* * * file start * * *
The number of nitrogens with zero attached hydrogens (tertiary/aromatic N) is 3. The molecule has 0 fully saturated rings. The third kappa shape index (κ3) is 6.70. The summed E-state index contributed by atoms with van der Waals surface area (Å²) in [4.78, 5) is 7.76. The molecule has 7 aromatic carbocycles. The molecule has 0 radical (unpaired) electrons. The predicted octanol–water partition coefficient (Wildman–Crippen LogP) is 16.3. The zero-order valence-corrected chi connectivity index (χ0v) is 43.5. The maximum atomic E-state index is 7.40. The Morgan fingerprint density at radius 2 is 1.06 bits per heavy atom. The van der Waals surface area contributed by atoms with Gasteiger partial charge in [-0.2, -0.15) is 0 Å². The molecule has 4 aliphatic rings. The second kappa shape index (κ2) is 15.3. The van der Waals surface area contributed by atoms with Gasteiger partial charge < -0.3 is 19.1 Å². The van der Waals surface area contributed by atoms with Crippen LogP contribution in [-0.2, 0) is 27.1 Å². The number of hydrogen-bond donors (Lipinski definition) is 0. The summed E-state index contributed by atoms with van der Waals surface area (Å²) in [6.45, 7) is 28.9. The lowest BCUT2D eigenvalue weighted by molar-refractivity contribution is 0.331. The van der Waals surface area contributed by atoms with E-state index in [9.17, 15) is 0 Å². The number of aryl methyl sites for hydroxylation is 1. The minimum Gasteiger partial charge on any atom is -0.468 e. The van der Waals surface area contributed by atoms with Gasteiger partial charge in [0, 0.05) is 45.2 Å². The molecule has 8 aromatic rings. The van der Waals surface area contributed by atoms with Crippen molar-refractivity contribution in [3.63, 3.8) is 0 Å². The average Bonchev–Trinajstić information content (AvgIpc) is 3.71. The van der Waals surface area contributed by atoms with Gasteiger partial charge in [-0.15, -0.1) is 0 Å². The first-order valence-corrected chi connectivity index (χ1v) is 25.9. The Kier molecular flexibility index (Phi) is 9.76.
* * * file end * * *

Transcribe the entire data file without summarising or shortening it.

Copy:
The number of nitrogens with zero attached hydrogens (tertiary/aromatic N) is 3. The molecule has 0 fully saturated rings. The third kappa shape index (κ3) is 6.70. The summed E-state index contributed by atoms with van der Waals surface area (Å²) in [4.78, 5) is 7.76. The molecule has 7 aromatic carbocycles. The molecule has 0 radical (unpaired) electrons. The predicted octanol–water partition coefficient (Wildman–Crippen LogP) is 16.3. The zero-order valence-corrected chi connectivity index (χ0v) is 43.5. The maximum atomic E-state index is 7.40. The Morgan fingerprint density at radius 2 is 1.06 bits per heavy atom. The van der Waals surface area contributed by atoms with Gasteiger partial charge in [-0.2, -0.15) is 0 Å². The molecule has 4 aliphatic rings. The second kappa shape index (κ2) is 15.3. The van der Waals surface area contributed by atoms with Gasteiger partial charge < -0.3 is 19.1 Å². The van der Waals surface area contributed by atoms with Crippen LogP contribution in [-0.2, 0) is 27.1 Å². The number of hydrogen-bond donors (Lipinski definition) is 0. The summed E-state index contributed by atoms with van der Waals surface area (Å²) in [6.45, 7) is 28.9. The lowest BCUT2D eigenvalue weighted by molar-refractivity contribution is 0.331. The van der Waals surface area contributed by atoms with E-state index in [9.17, 15) is 0 Å². The number of aryl methyl sites for hydroxylation is 1. The minimum Gasteiger partial charge on any atom is -0.468 e. The van der Waals surface area contributed by atoms with Gasteiger partial charge in [0, 0.05) is 45.2 Å². The molecule has 8 aromatic rings. The van der Waals surface area contributed by atoms with Crippen molar-refractivity contribution in [3.63, 3.8) is 0 Å². The average Bonchev–Trinajstić information content (AvgIpc) is 3.71. The van der Waals surface area contributed by atoms with Gasteiger partial charge in [-0.15, -0.1) is 0 Å². The first-order valence-corrected chi connectivity index (χ1v) is 25.9. The Kier molecular flexibility index (Phi) is 9.76.